As I may have intimated before, when I’m with my folks in Worthing I use a cobbled-together PC that I call “the Frankencomputer” (and please don’t point out that Frankenstein was the creator, I’m well aware of this). Throughout its history it’s been troublesome for me, and this weekend and Monday have been the worst…
(I call my PC in London “the übercontraption”, if you must know!)
Until late 2011 I was using my mother’s old prebuilt eMachines PC as my Worthing computer, but it was so slow that I couldn’t even listen to Tony Blackburn via iPlayer without stuttering, unless I turned off the antivirus! Thus, using spare parts (such as a casing I’d bought for my mother’s previous PC, the motherboard I’d upgraded from when my hard drive died in May, and an old copy of Windows XP), I began assembling the Frankencomputer in November. The casing wasn’t exactly soundproof, however, and I had a good casing in London… and so I carried it home one arm-aching weekend (naturally the nearest Tube station was closed at that exact time).
To make matters worse, the PSU (one of several I had going spare, and one which had needed an extension for the 12V cable) wasn’t able to handle the increased number of cooling fans, and so the hard drive was damaged by power fluctuations. All I’d wanted to do was play the original F.E.A.R. and its expansions over Christmas, but multiple attempts to download and validate the files through Steam took ages as the drive slowed everything to glacial speeds… and even when I’d finally finished, the ancient 7900GS graphics card turned out to be on the way out. Gah!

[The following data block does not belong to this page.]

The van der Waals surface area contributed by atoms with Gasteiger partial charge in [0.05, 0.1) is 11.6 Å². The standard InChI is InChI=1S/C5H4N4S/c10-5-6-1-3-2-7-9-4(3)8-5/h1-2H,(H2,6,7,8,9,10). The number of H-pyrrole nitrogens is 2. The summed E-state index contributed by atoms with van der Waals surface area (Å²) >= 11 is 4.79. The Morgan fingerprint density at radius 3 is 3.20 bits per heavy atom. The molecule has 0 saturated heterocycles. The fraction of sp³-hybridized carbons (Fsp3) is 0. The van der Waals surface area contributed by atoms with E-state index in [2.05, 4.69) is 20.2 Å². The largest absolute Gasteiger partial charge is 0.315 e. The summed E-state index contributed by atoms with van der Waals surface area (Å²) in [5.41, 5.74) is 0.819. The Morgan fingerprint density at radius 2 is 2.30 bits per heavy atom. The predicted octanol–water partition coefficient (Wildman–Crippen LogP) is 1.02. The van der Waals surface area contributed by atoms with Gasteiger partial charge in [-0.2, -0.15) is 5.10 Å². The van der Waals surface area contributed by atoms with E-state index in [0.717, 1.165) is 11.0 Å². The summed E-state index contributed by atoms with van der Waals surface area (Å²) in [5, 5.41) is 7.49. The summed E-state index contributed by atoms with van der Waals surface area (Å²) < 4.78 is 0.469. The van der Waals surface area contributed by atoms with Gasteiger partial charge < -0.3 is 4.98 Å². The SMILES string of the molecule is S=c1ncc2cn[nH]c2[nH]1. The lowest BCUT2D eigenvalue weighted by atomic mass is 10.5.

Thus it was that the Frankencomputer was used for only simple tasks for about a year; I tried replacing the hard drive, but only succeeded on the second attempt (the first time I mistakenly bought an old IDE drive, the sort that takes a ribbon cable, and almost killed that one too). I got a better PSU eventually, and when I bought my mother a compact all-in-one PC for Christmas in 2012, I took the decent graphics card (and memory) from her old PC and stuck it where it might be of some use at last (ooh, Matron!). It was Easter 2013 (about the time I wrote this entry) when I finally reinstalled Steam, admittedly in the vain hope of being able to play Mumsy’s copy of Total War: Shogun 2 (a difficult prospect even on a decent PC).
However, broadly speaking, the Frankencomputer was finally working more or less fine — and received a boost when I got a DVI-to-HDMI cable so I could plug it into the big TV in my Worthing room, and not need my mother’s old VGA monitor (which joined many other devices and components in the electronics section at Worthing dump), though this of course meant I couldn’t watch TV at the same time. During my self-imposed exile in September 2013 I was able to study, play games and surf the Interthingy to my heart’s content (but not write in this blog very much, I note), and similarly while keeping my grandmother company recently.
However, since Windows XP officially became obsolete this year, and no longer receives significant updates, it was high time I upgraded it to Windows 7. I put a slightly better processor in it (more a way of refreshing my thermal paste-scraping skills before I did the same with my own PC in London), and brought home a slightly larger hard drive I had going spare; my intention was to get a copy of Windows 7 and set up an installation on a USB thumb drive including an Autounattend file, just to prove my superior PC skills.
It took me a while to get a copy of Windows 7 (since Computer Exchange’s stock of things I want to buy can go down as well as up, and I needed to sell some stuff to get the necessary credit), but this weekend I created an Autounattend file on my London PC, partly thanks to experimentation with installing it in a virtual machine (just let me big up VirtualBox here… okay, that’s big enough). I had to use my mother’s PC to set up the USB thumb drive (which I’d foolishly left in Worthing) as a bootable object, and copy the installation files across from the Windows 7 DVD; then I had to use my mother’s PC again in order to recreate the Autounattend file from scratch, because the one I’d brought with me had somehow been corrupted!